In a world where companies are, or potentially even leave backdoors open for surveillance, and then have the vendor forced to maintain silence about any action due to a gag order, how can IT users and purchasers be sure that the software they rely on is untainted?
Over the weekend, Brenchan Eich, Mozilla CTO, and Andreas Gal, Mozilla vice president of mobile and R&D, penned a blog post that detailed Mozilla's plans to establish a system that would allow users to verify that Mozilla's binary builds contain only the code found in Mozilla's source code repositories.
The system would be established at a global level, with a diverse set of people from a number of geographies and political persuasions involved, and would involve regular audits of Mozilla source and verified builds "by all effective means", setting up automated systems to verify official Mozilla binaries, and raising the alarm should any difference occur between the verified and official builds.
"Through international collaboration of independent entities, we can give users the confidence that Firefox cannot be subverted without the world noticing, and offer a browser that verifiably meets users' privacy expectations," the pair said.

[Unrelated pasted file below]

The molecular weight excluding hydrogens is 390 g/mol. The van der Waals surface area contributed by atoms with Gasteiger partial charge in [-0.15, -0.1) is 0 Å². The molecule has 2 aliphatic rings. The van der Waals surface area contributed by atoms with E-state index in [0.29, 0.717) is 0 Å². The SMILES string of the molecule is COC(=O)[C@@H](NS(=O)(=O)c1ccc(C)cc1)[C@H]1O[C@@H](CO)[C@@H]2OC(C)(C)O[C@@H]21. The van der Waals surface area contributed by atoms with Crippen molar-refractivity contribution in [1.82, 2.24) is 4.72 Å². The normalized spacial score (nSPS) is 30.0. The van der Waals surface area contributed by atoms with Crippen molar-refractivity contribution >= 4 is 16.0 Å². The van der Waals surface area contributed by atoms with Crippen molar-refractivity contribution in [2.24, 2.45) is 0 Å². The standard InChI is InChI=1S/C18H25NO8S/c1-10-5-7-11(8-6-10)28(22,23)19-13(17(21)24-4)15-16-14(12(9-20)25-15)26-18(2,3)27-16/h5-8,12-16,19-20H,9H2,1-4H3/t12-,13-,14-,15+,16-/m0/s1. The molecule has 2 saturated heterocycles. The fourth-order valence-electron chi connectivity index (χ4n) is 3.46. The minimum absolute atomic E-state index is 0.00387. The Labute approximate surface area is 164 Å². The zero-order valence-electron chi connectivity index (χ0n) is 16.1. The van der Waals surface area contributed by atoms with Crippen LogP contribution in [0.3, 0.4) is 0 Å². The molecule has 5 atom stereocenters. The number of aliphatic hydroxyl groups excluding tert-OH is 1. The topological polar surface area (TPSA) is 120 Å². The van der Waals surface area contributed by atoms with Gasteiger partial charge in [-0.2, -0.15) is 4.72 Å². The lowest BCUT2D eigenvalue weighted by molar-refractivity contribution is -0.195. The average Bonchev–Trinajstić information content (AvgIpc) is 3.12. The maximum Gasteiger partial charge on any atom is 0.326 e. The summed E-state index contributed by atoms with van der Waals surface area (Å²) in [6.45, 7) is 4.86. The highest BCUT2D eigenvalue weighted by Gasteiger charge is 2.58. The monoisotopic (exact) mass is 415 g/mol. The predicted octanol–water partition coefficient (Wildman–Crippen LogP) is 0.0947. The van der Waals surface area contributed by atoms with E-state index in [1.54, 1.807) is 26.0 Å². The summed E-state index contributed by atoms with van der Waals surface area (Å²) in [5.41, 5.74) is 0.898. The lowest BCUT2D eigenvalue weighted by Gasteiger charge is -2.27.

Mozilla believes that it has a head start in the trust stakes, due to the instantly auditable, open-source nature of the source code found in the organisation's projects, the trust level of which is enhanced when built with open-source compilers in order to avoid compiler-level attacks.
"Mozilla has one critical advantage over all other browser vendors. Our products are truly open source," the pair said.
"Internet Explorer is fully closed source, and while the rendering engines WebKit and Blink (chromium) are open source, the Safari and Chrome browsers that use them are not fully open source. Both contain significant fractions of closed-source code."
As the world gains a much better idea of the reach of the, Eich and Gal warned that every major browser vendor is within reach of surveillance laws, and the potential exists for the authorities to force vendors to secretly inject "surveillance code" into the software they distribute. The pair readily admitted that they have no evidence that any request of the sort has ever been requested.
"However, if that were to happen, the public would likely not find out due to gag orders," Eich and Gal said. "The unfortunate consequence is that software vendors — including browser vendors — must not be blindly trusted.
"Not because such vendors don't want to protect user privacy. Rather, because a law might force vendors to secretly violate their own principles and do things they don't want to do."